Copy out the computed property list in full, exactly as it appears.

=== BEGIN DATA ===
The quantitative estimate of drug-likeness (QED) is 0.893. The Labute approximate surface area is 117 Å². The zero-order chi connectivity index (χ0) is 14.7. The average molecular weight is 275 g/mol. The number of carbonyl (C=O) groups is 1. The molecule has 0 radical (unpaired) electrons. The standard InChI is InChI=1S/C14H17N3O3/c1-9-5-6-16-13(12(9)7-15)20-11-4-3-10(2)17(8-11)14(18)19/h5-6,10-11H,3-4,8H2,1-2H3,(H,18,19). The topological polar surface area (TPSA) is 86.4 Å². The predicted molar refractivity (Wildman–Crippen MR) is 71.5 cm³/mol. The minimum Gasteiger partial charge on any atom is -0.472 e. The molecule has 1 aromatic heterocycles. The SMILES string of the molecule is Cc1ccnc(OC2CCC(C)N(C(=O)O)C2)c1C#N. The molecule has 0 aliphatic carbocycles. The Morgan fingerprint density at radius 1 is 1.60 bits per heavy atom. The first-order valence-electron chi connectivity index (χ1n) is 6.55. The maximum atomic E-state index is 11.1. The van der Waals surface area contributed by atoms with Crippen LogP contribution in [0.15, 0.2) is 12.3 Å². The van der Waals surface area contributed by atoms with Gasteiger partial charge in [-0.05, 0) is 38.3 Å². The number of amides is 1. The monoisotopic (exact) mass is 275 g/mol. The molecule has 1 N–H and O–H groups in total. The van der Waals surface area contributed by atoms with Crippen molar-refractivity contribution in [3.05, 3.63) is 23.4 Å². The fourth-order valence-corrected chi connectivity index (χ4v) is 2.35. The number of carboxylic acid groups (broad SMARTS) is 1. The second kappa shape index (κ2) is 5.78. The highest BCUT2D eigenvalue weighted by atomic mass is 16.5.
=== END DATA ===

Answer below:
The quantitative estimate of drug-likeness (QED) is 0.893. The Labute approximate surface area is 117 Å². The zero-order chi connectivity index (χ0) is 14.7. The average molecular weight is 275 g/mol. The number of carbonyl (C=O) groups is 1. The molecule has 0 radical (unpaired) electrons. The standard InChI is InChI=1S/C14H17N3O3/c1-9-5-6-16-13(12(9)7-15)20-11-4-3-10(2)17(8-11)14(18)19/h5-6,10-11H,3-4,8H2,1-2H3,(H,18,19). The topological polar surface area (TPSA) is 86.4 Å². The predicted molar refractivity (Wildman–Crippen MR) is 71.5 cm³/mol. The minimum Gasteiger partial charge on any atom is -0.472 e. The molecule has 1 aromatic heterocycles. The SMILES string of the molecule is Cc1ccnc(OC2CCC(C)N(C(=O)O)C2)c1C#N. The molecule has 0 aliphatic carbocycles. The Morgan fingerprint density at radius 1 is 1.60 bits per heavy atom. The first-order valence-electron chi connectivity index (χ1n) is 6.55. The maximum atomic E-state index is 11.1. The van der Waals surface area contributed by atoms with Crippen LogP contribution in [0.15, 0.2) is 12.3 Å². The van der Waals surface area contributed by atoms with Gasteiger partial charge in [-0.05, 0) is 38.3 Å². The number of amides is 1. The monoisotopic (exact) mass is 275 g/mol. The molecule has 1 N–H and O–H groups in total. The van der Waals surface area contributed by atoms with Crippen molar-refractivity contribution in [3.05, 3.63) is 23.4 Å². The fourth-order valence-corrected chi connectivity index (χ4v) is 2.35. The number of carboxylic acid groups (broad SMARTS) is 1. The second kappa shape index (κ2) is 5.78. The highest BCUT2D eigenvalue weighted by atomic mass is 16.5.